In every case, the definition of victory was a business deal. Often a big sale to an important customer. But mergers, acquisitions, new hires, promotions, partnerships, procurement agreements are also seen in the same terms.
Don’t get me wrong, I enjoyed the parties (although I am getting a bit old for these things now).
Yet something always felt a little hollow. I didn’t feel the same rush that bubbled and popped in many of my friends and colleagues. It took me many years to recognise the reasons. For me, winning the deal or making the sale is the beginning not the end.
Selling versus doing
I was drawn into consulting because I like to help businesses become better. Since I found my way into SaaS and startups, I have kept to the same focus. Grow faster, be more efficient, develop new strategies, change culture, improve margins, enter new markets and many more. That’s how I have fun.
Making the sale or closing the funding round are means to an end. They give me the right to start doing what I love.
Sales or deals are a hard and painful process. Fuelled by adrenaline, myth and lots of late nights. The energy generates excitement. But the result is no more than another box ticked. There has been no value for the client. Nothing has been billed.
Closing the deal is the start of something for me. The process of creating value. The pressure to deliver. The sense of achievement. All begin after the win.
I don’t feel stress in a deal. Only when the overture ends and the show begins. Delivering what I have promised is the greatest pressure. Seeing the benefits realised offers the only real job satisfaction.
My world is very much services. Its an environment where the customer only pays after the job is done. The service provider is only as good as the last experience. Perhaps this means securing an engagement can never really be a win.
Yet I think the same principle holds true for product. If I pick your product off the shelf and pay for it, the sale is made. Is it good for your business if I hate it as soon as I open the box. No. Again the process of value and the customer relationship only begins after the sale.
Leopard or Impala - What makes the SaaS ecosystem?
I believe there are two basic types here. But the traditional type A/ type B comparison doesn’t work. So lets call them Leopards and Impalas instead. (I have also heard ducks and eagles but that was from an idiot so lets move on.)
I choose Leopards as the symbol not Lions because Lions are mangy, smelly, lazy scavengers in the wild.
Leopards are the hunters. Silent killers who stalk their prey and live for the hunt. The leopard is a beautiful, natural machine. Sounds pretty cool huh?
Then we have the antelope. I choose Impala to represent this crowd. It is the most common species in the Kruger Park and they are also sleek and stunning. Plus they are about the biggest antelope a leopard would take on as prey.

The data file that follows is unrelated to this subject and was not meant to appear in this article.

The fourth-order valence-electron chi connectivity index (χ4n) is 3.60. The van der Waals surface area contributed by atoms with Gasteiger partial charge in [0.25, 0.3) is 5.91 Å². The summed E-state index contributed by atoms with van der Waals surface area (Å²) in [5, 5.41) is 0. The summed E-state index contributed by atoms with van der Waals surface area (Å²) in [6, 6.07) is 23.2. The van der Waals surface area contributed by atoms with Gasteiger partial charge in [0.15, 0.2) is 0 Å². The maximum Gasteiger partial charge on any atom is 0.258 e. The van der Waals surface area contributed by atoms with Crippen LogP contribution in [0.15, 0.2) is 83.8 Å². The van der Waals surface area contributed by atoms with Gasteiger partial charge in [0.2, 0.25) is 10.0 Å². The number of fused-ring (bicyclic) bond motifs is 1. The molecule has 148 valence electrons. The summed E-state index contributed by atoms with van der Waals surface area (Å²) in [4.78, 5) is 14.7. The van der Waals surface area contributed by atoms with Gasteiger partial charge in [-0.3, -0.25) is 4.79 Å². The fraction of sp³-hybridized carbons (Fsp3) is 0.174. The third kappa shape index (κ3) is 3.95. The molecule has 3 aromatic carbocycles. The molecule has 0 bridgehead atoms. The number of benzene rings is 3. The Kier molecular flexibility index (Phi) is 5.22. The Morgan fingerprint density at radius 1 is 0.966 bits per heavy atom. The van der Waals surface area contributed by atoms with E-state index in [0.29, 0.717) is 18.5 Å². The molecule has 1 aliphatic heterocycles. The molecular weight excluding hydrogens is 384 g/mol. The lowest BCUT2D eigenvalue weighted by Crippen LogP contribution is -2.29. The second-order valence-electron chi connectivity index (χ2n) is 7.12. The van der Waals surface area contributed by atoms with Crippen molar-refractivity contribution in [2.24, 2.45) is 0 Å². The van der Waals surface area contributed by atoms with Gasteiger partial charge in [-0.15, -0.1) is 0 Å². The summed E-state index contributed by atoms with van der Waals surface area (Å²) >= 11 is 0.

They gather in herds to defend against predators. When one moves, they all follow. The group takes precedence over the individual every time. The alternative is death.
By now its clear which type you want to be. And this type of image is common and widely accepted as a motivational tool. Hunters and farmers. Predators and Prey, Winners and losers. You can hear that motivational speaker revving up as I write.
But stop a moment and consider this. Impala graze the grasses, bush and trees. They keep the savannah clear and pristine. And they thrive and grow in huge numbers.
There are 2,000 leopards in the Kruger National Park……and 160,000 Impala.
So which species is more successful? Which model of evolution would you rather follow? Maybe that superficial impact is not so convincing.
I loved Yuval Noah Harari’s book Sapiens. One of the ideas that struck me most came early in the story of human evolution. Around 10,000 years ago our ancestors made the move from hunter/ gatherers to farmers. We developed reliable crops and gained control over a handful of animal species.
Its natural to talk about domesticating cattle and grains. But did man domesticate wheat or wheat domesticate man?
The Chairman's View
Its obvious that leopard and impala are both essential to the eco system. I think the same is true in business. Those who see a sale as victory are needed to drive through the obstacles and pain of the sales process. This is especially true for Enterprise SaaS.
Those who are only happy when their customer sees value are also essential. That’s how great products get built and excellent service is delivered.
A great business has a good mix of these two types. Its worth taking the time to recognise them and make sure you are developing that type of diversity in your team.
Both types are equally vital to creating value in your business. Too often I see rewards skewed towards the leopards. Sales are seen as some kind of rainmakers. A special breed who deserve super rewards.
This is a mistake which is embedded deep in business culture. The myth lasts long and spreads far. But sales do not generate value. They may close the deal. Success is a product of every element of the team.
Remember this when thinking about incentives and rewards. And think about it when you are building a business. Building a sustainable business requires the whole team.